Procrastination: it’s a thing for me. Okay, maybe more like a way of life.
Tonight, when faced with the one-month overdue task of writing this post, I announced I would take a shower before beginning to write. That turned into an opportunity to try out my newest skin care samples. While trying them I decided to clean out my makeup bag. Midway through tossing out 10-year old eye liners, I discovered a little 3-year old had used my good make-up brushes to paint with something stickey-yet-slimy (Vaseline? Neosporin?). I spent the next fifteen minutes trying to find something to clean the brushes which would cut through and clean the goop. By the time I was done putzing around and settled down with the perfectly sharp pencil (because nothing is better than writing with pencil and paper) and set out to write this piece, it was a full hour and a half later (but my make-up bag is in great shape).
Perhaps this is why easy meals are my new obsession. Not just fast meals. The procrastinator can turn a meal dubbed as a 20 minute meal into a 2 hour time hog. An easy meal is more suited to the career procrastinator. What’s the difference? A fast meal has you doing a bunch of stuff at the same time; you boil water and cook pasta and while that is happening you are pounding, breading and frying chicken cutlets. The procrastinator can’t handle this. The Procrastinator turns on the water to boil and notices all the smudges on the microwave. Then when the procrastinator goes to mix the flour, egg and breadcrumbs to coat the chicken they have to stop to refill the pepper mill and when they have the spices out they realize that they are running low on paprika and that turns into a list of all the spices that need replenishing. You get the idea.
An easy recipe is different. An easy recipe only has a few steps. It might take a lot longer than 20 minutes, but has very little that actually needs to be done at any given time. In this recipe all you have to do is bake potatoes, toss already cooked meat with already prepared barbecue sauce, and then mash the cooked potatoes with a little butter, chives and cheese; and you can even do that ahead of time. Yes, the easy meal is the thing for the Procrastinator.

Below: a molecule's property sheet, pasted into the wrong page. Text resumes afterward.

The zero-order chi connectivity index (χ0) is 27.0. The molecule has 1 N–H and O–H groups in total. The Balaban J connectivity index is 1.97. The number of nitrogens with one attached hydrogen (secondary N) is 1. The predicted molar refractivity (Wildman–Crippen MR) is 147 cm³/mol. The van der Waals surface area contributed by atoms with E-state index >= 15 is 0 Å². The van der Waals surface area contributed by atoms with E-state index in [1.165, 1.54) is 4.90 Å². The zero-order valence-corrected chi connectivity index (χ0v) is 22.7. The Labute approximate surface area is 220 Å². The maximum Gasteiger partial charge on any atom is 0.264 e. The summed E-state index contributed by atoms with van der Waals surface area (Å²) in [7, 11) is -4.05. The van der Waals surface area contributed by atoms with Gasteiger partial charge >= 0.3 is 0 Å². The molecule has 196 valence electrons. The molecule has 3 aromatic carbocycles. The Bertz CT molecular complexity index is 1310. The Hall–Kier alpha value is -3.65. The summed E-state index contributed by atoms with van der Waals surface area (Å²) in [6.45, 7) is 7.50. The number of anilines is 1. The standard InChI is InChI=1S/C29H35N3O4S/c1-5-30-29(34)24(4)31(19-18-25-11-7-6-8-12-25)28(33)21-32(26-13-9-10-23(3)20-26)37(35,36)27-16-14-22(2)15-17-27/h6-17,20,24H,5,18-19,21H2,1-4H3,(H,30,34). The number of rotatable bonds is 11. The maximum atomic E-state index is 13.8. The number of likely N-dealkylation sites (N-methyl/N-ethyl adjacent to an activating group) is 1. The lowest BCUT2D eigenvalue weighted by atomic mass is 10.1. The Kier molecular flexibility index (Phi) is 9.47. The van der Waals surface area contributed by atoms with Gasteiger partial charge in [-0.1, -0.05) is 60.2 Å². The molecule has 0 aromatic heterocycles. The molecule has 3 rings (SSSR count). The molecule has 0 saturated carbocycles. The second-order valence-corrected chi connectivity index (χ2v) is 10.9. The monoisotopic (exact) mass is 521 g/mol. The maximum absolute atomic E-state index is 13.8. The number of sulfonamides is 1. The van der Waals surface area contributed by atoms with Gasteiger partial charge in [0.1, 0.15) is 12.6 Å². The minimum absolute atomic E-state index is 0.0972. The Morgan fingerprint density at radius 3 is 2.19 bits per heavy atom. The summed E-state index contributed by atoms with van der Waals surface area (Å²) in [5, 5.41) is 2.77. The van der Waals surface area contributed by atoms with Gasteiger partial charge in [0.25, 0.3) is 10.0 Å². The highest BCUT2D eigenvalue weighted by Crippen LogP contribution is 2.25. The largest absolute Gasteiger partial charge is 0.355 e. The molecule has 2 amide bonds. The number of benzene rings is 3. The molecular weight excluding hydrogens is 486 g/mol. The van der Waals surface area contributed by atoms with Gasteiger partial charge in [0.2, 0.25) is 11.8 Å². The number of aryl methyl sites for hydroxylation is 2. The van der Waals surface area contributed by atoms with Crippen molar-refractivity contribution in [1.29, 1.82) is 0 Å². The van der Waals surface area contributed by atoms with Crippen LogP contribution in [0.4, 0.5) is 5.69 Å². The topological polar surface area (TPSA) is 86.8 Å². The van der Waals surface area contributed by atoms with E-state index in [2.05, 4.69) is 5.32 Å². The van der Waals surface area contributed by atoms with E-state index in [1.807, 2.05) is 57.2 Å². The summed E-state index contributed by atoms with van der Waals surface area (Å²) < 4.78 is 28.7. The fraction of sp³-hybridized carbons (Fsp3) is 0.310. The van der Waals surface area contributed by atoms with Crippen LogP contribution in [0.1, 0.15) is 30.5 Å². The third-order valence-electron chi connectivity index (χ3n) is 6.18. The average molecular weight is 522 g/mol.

This is one of those recipes that is also fantastic because it is a great way to use up leftover meat. I call for chicken, but I also made it once with leftover brisket – delish! You can, of course, use any barbecue sauce; homemade or bottled. Homemade sauce doesn’t have to be involved or difficult. While my favorite remains my father’s Alabama Red Barbecue Sauce, this easy version from Cooking Light is now a staple in my kitchen. I make only the sauce part of the recipe and keep it stored in the fridge; it is an easy and delicious sauce.
When I first started making this meal, I used all sweet potatoes. Sweet potatoes baked up too wet and when you added the rich sweet potato with the cheese and barbecue sauce the flavor was too rich for a pleasant meal. By using half sweet potatoes and half russets, you end up with a classic twice-baked potato texture, but with a sweet potato sweetness. I also like to use white cheddar here as orange cheddar can hide the beautiful color the sweet potato adds.
If you make these ahead of time then the easy meal factor is off the charts. Even if you make them the same day, this recipe is procrastination friendly. You can pop the potatoes in the oven and have plenty of time for puttering, loitering, filibustering, or lollygagging. However you make these potatoes, you’ll still get dinner on the table on time and make everyone happy. Enjoy!
- 2 large russet potatoes (about 1 1/2 pounds)
- 2 large sweet potatoes
- 1 tablespoon olive oil
- 2 cups boneless chicken (from roasted or grilled chicken), pulled or chopped
- 1/2 cup barbecue sauce
- 2 tablespoons butter
- 1 1/2 cups shredded cheddar cheese (about 4 ounces)
- 1/3 cup buttermilk
- 1/4 cup snipped fresh chives
- 1 teaspoon salt
- 1/2 teaspoon ground black pepper
- Preheat oven to 400 degrees. Thoroughly wash and scrub the outside of all of the potatoes and make a small slit in the sides of each potato for steam to escape. Dry the outsides of the potatoes and rub with the olive oil. Place on a baking sheet and bake for 45 minutes to an hour, or until a knife slides into the potatoes with no resistance. Remove from the oven and increase oven temperature to 450.
- While the potatoes bake, combine the chicken meat and barbecue sauce and set aside.
- Slice the potatoes in half and allow to cool slightly. Use a spoon to carefully scoop the potato meat from the skin into a bowl. Place the skins, empty side up on a baking sheet and set aside.
- Using a potato masher, potato ricer or food mill to mash the potato. Add the buttermilk and mix. Add the butter, cheese and snipped chives and mix until just combined.
- Spoon about 1/4 cup of barbecue chicken mixture into the bottom of each potato skin. Use a pastry bag with a large star tip (or no tip) or use a spoon to evenly pile the potato mixture on top of the barbecue-filled skins. Return to the oven and bake for 10-15 minutes, or until the tops start to brown and the cheese has melted. Serve hot.
- To make ahead of time, cover and refrigerate after filling the potatoes, but before baking the second time. Bake for 20-25 minutes or until heated through and the tops are lightly brown.